What Appeal does Fragrance Have?
There’s a reason so much of our focus is on fragrance; it’s because scents enrich our lives,
and creates an atmosphere that can either help calm us or put us into a focused mindset.
Fragrances have associations the world over:
- Lavender is thought of as a sleep aid, and helps to calm the nerves.
- Peppermint is to help alleviate stress.
- Cinnamon takes away fatigue.
- Citrus tones are associated with cleansing, as well as improving mood and concentration.
By using the power of scents to our advantage, you could feel more comfortable in a variety of situations.
FRAGRANCES AND THEIR EMOTIONAL TIES
Our sense of smell is about 10,000 times more sensitive than any of our other senses, and as such play a big part in how we think and feel. So do experiment and find your special fragrance.
As the old saying goes, sex sells. And, arguably, nobody knows this better than the perfume industry. YSL’s Opium, for example, may be named after the drug, but the heavily made-up, scantily clad muses in its advertisements suggest a different kind of temptation. In a television spot for Parisienne, another YSL fragrance, Kate Moss writhes around in the backseat of a car while suggestively rubbing a rose all over her body.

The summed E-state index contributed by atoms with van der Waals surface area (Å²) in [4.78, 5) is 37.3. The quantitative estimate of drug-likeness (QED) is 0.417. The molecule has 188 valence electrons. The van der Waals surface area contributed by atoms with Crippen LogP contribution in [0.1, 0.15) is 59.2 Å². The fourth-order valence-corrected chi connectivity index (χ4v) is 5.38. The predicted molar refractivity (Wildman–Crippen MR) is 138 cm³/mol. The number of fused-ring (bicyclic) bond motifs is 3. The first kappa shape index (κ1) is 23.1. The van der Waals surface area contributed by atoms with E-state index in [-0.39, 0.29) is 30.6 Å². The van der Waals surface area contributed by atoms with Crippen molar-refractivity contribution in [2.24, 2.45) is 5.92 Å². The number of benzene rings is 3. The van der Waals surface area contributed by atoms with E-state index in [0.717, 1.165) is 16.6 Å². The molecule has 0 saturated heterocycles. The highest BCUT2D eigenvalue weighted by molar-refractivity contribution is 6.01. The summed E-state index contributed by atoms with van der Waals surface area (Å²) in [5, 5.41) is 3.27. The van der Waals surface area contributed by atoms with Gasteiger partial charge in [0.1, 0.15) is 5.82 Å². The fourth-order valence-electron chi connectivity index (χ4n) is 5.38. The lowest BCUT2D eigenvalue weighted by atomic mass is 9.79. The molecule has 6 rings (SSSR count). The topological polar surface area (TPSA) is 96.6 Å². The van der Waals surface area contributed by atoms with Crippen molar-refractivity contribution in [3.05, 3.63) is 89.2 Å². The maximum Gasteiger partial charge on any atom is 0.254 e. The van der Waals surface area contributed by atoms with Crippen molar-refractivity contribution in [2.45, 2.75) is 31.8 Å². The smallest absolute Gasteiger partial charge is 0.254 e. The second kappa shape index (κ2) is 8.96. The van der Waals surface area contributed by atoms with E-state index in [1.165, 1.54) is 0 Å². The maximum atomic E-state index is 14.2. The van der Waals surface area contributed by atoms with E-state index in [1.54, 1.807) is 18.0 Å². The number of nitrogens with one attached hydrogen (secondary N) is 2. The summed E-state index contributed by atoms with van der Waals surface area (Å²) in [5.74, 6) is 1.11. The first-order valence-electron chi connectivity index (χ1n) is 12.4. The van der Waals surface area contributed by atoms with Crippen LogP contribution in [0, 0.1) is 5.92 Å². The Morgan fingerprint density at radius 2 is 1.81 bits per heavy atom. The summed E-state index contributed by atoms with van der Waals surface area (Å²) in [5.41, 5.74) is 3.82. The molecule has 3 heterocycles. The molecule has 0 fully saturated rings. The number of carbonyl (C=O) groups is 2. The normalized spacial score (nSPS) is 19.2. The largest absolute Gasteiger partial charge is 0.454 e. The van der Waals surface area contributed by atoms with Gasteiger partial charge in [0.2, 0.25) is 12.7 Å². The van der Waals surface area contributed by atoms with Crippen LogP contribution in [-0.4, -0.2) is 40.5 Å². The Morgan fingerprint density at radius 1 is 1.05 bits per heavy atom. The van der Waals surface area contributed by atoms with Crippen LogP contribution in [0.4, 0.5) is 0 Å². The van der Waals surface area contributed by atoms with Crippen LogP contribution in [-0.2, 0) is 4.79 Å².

For Tom Ford’s latest scent, Cara Delevingne is naked in a pool of orchids. (Believe it or not, that’s one of the designer’s tamer campaigns.) And, in the mass market, who could forget those sexually objectifying Axe ads?Fragrance has a long history with sex and seduction. “The height of that was Cleopatra filling her ship with rose petals, wading knee-deep through them to go and meet Mark Antony, creating the indelible image and smell of a bouquet of roses,” says perfumer Mandy Aftel, the author of Fragrant: The Secret Life of Scent.”Seductiveness is embedded in the history of perfume — that’s why it’s lasted across the globe and across the millennia.
“Cleopatra’s aim — to seduce by intoxicating the senses — still resonates today. I used to sell perfume on the Upper East Side of New York City, and women frequently requested what was “sexy,” purchasing a scent only if their husbands responded immediately to its charms. I myself have been wearing the same vanilla-clove-musk concoction on every single date for the past three years.
However, I felt conflicted recently when I heard a man say, “Fragrance is not successful unless it seduces.” I was at a launch event for two new perfumes by Oribe — yes, the hairdresser — and we had just been taken through the inspiration behind the juices. One was, naturally, a recently opened Birkin bag: the smell of lipstick, expensive leather, and cigarettes. I thought about fragrance — where we apply it, who we wear it for, and how it makes us feel. And, then I thought, Is all of this really just for a guy?
I know you will love to know more from Phillip Picardi so please click on source link below: